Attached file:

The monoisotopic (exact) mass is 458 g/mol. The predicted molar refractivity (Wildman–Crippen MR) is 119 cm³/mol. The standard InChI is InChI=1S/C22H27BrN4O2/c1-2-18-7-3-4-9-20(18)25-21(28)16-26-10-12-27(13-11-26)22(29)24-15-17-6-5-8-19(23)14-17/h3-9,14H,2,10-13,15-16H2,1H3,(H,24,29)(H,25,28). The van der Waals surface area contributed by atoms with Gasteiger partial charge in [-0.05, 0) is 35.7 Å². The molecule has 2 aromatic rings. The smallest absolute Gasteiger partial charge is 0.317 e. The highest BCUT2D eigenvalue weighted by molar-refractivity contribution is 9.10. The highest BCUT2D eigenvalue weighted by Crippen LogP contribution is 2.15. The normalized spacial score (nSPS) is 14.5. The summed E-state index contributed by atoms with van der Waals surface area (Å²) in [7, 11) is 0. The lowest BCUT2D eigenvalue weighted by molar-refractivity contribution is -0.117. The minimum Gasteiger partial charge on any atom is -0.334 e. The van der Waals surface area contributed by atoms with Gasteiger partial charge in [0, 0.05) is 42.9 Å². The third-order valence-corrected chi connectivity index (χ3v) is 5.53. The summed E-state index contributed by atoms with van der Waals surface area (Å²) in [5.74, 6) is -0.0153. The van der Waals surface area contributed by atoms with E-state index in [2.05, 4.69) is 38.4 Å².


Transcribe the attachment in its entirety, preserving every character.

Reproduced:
The monoisotopic (exact) mass is 458 g/mol. The predicted molar refractivity (Wildman–Crippen MR) is 119 cm³/mol. The standard InChI is InChI=1S/C22H27BrN4O2/c1-2-18-7-3-4-9-20(18)25-21(28)16-26-10-12-27(13-11-26)22(29)24-15-17-6-5-8-19(23)14-17/h3-9,14H,2,10-13,15-16H2,1H3,(H,24,29)(H,25,28). The van der Waals surface area contributed by atoms with Gasteiger partial charge in [-0.05, 0) is 35.7 Å². The molecule has 2 aromatic rings. The smallest absolute Gasteiger partial charge is 0.317 e. The highest BCUT2D eigenvalue weighted by molar-refractivity contribution is 9.10. The highest BCUT2D eigenvalue weighted by Crippen LogP contribution is 2.15. The normalized spacial score (nSPS) is 14.5. The summed E-state index contributed by atoms with van der Waals surface area (Å²) in [7, 11) is 0. The lowest BCUT2D eigenvalue weighted by molar-refractivity contribution is -0.117. The minimum Gasteiger partial charge on any atom is -0.334 e. The van der Waals surface area contributed by atoms with Gasteiger partial charge in [0, 0.05) is 42.9 Å². The third-order valence-corrected chi connectivity index (χ3v) is 5.53. The summed E-state index contributed by atoms with van der Waals surface area (Å²) in [5.74, 6) is -0.0153. The van der Waals surface area contributed by atoms with E-state index in [2.05, 4.69) is 38.4 Å².